The Week Ahead: Holiday, homes and big-ticket items

U.S. markets will be closed on Thursday for the Thanksgiving Day holiday. The U.K., Japan and Australia will be open as usual.

Two major reports are scheduled during the week, existing home sales on Tuesday at 10 a.m. New York time and durable goods orders on Wednesday at 8:30 a.m.

The Federal Open Market Committee minutes of the Nov. 1 meeting will be published on Wednesday at 2 p.m. The committee maintained its target range for the federal funds rate at 1 to 1-1/4 percent.

Fed Chair Janet Yellen will participate in a panel discussion at the New York University Stern School fo Business, on Tuesday beginning at 6 p.m. The event will be streamed live here.

Leading indicators (in descending order of importance):

The interest rate spread between 10-year Treasuries and the federal funds rate, reported continually during market hours.

The M2 money supply, at 4:30 p.m. Friday.

The S&P 500 index, reported continually during market hours.

Average weekly initial claims for unemployment, from the jobless claims report at 8:30 a.m. Wednesday.

Events arranged by day:

Tuesday: Existing home sales at 10 a.m.

Wednesday:  Jobless claims and durable goods orders, each at 8:30 a.m., petroleum inventories at 10:30 a.m. and FOMC minutes at 2 p.m.

Thursday: Markets closed in the United States.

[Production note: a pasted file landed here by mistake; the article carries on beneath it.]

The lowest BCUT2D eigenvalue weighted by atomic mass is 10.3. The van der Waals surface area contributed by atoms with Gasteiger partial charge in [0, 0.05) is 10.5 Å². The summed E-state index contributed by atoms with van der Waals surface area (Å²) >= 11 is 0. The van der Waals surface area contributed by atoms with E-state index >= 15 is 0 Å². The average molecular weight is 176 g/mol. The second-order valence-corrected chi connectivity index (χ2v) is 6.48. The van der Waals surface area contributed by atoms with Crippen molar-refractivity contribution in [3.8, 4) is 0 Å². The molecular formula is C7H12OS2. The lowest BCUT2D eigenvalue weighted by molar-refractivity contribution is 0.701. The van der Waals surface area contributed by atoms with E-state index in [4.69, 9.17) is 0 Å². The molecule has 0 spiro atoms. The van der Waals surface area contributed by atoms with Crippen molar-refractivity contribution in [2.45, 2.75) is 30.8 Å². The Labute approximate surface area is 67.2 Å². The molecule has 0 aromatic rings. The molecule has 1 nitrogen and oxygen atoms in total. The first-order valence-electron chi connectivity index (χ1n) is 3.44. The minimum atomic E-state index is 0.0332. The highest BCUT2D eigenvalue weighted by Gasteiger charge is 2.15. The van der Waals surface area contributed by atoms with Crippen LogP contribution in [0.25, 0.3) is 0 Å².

Friday:  The Purchasing Managers Institute composite flash report at 9:45 a.m. and the M2 money supply at 4:30 p.m.

I also keep an eye on the Baltic Dry Index, updated daily, and the 5-year implied inflation rate which is the difference between the yields on 5-year U.S. Treasury notes and  5-year Treasury inflation protected securities (TIPS).

By Tim Bovee, Portland, Oregon, November 18, 2017


Tim Bovee, Private Trader tracks the analysis and trades of a private trader for his own accounts. Nothing in this blog constitutes a recommendation to buy or sell stocks, options or any other financial instrument. The only purpose of this blog is to provide education and entertainment.

No trader is ever 100 percent successful in his or her trades. Trading in the stock and option markets is risky and uncertain. Each trader must make trading decisions for his or her own account, and take responsibility for the consequences.

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